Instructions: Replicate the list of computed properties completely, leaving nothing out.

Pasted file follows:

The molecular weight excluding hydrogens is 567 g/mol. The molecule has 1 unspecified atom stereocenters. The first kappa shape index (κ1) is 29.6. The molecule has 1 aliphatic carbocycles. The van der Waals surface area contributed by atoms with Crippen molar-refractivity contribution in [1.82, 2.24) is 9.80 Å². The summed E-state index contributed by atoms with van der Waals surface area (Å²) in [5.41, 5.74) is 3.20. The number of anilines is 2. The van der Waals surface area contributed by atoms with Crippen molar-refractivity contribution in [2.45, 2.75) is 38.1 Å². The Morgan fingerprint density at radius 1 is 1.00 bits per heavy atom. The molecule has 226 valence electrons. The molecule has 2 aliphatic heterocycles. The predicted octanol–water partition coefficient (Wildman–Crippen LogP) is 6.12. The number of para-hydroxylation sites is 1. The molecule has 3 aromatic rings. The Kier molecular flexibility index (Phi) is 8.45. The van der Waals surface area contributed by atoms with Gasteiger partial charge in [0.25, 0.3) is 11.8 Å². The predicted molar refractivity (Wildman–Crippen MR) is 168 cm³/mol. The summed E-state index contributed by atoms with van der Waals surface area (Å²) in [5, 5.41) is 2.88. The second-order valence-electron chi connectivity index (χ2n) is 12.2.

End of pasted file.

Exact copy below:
The molecular weight excluding hydrogens is 567 g/mol. The molecule has 1 unspecified atom stereocenters. The first kappa shape index (κ1) is 29.6. The molecule has 1 aliphatic carbocycles. The van der Waals surface area contributed by atoms with Crippen molar-refractivity contribution in [1.82, 2.24) is 9.80 Å². The summed E-state index contributed by atoms with van der Waals surface area (Å²) in [5.41, 5.74) is 3.20. The number of anilines is 2. The van der Waals surface area contributed by atoms with Crippen molar-refractivity contribution in [2.45, 2.75) is 38.1 Å². The Morgan fingerprint density at radius 1 is 1.00 bits per heavy atom. The molecule has 226 valence electrons. The molecule has 2 aliphatic heterocycles. The predicted octanol–water partition coefficient (Wildman–Crippen LogP) is 6.12. The number of para-hydroxylation sites is 1. The molecule has 3 aromatic rings. The Kier molecular flexibility index (Phi) is 8.45. The van der Waals surface area contributed by atoms with Gasteiger partial charge in [0.25, 0.3) is 11.8 Å². The predicted molar refractivity (Wildman–Crippen MR) is 168 cm³/mol. The summed E-state index contributed by atoms with van der Waals surface area (Å²) in [5, 5.41) is 2.88. The second-order valence-electron chi connectivity index (χ2n) is 12.2.